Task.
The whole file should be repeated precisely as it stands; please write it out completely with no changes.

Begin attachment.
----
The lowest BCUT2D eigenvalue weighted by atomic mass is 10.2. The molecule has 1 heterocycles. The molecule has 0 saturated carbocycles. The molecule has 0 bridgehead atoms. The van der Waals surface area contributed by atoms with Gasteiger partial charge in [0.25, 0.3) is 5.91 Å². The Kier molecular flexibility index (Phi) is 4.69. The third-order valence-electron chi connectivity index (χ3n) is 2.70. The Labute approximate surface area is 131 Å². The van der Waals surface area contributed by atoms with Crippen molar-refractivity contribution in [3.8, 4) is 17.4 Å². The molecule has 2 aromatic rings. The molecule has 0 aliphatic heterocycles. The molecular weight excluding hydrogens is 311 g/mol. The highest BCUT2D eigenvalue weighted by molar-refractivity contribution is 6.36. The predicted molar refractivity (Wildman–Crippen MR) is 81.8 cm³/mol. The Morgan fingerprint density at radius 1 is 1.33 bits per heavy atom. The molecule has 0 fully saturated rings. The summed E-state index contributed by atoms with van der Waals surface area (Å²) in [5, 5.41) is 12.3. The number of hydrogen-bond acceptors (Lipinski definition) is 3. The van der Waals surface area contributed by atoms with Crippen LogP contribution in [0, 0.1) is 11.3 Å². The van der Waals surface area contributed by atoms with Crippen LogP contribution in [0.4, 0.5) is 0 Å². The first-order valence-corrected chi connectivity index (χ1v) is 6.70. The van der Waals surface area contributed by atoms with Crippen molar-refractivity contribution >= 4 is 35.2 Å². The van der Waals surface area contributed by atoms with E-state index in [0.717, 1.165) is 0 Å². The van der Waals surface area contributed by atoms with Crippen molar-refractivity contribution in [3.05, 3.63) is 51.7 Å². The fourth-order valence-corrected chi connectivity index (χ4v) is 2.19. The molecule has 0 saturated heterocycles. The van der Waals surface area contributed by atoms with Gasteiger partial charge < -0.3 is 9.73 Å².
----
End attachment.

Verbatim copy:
The lowest BCUT2D eigenvalue weighted by atomic mass is 10.2. The molecule has 1 heterocycles. The molecule has 0 saturated carbocycles. The molecule has 0 bridgehead atoms. The van der Waals surface area contributed by atoms with Gasteiger partial charge in [0.25, 0.3) is 5.91 Å². The Kier molecular flexibility index (Phi) is 4.69. The third-order valence-electron chi connectivity index (χ3n) is 2.70. The Labute approximate surface area is 131 Å². The van der Waals surface area contributed by atoms with Crippen molar-refractivity contribution in [3.8, 4) is 17.4 Å². The molecule has 2 aromatic rings. The molecule has 0 aliphatic heterocycles. The molecular weight excluding hydrogens is 311 g/mol. The highest BCUT2D eigenvalue weighted by molar-refractivity contribution is 6.36. The predicted molar refractivity (Wildman–Crippen MR) is 81.8 cm³/mol. The Morgan fingerprint density at radius 1 is 1.33 bits per heavy atom. The molecule has 0 fully saturated rings. The summed E-state index contributed by atoms with van der Waals surface area (Å²) in [5, 5.41) is 12.3. The number of hydrogen-bond acceptors (Lipinski definition) is 3. The van der Waals surface area contributed by atoms with Crippen LogP contribution in [0, 0.1) is 11.3 Å². The van der Waals surface area contributed by atoms with Crippen LogP contribution in [0.4, 0.5) is 0 Å². The first-order valence-corrected chi connectivity index (χ1v) is 6.70. The van der Waals surface area contributed by atoms with Crippen molar-refractivity contribution >= 4 is 35.2 Å². The van der Waals surface area contributed by atoms with E-state index in [0.717, 1.165) is 0 Å². The van der Waals surface area contributed by atoms with Crippen molar-refractivity contribution in [3.05, 3.63) is 51.7 Å². The fourth-order valence-corrected chi connectivity index (χ4v) is 2.19. The molecule has 0 saturated heterocycles. The van der Waals surface area contributed by atoms with Gasteiger partial charge < -0.3 is 9.73 Å².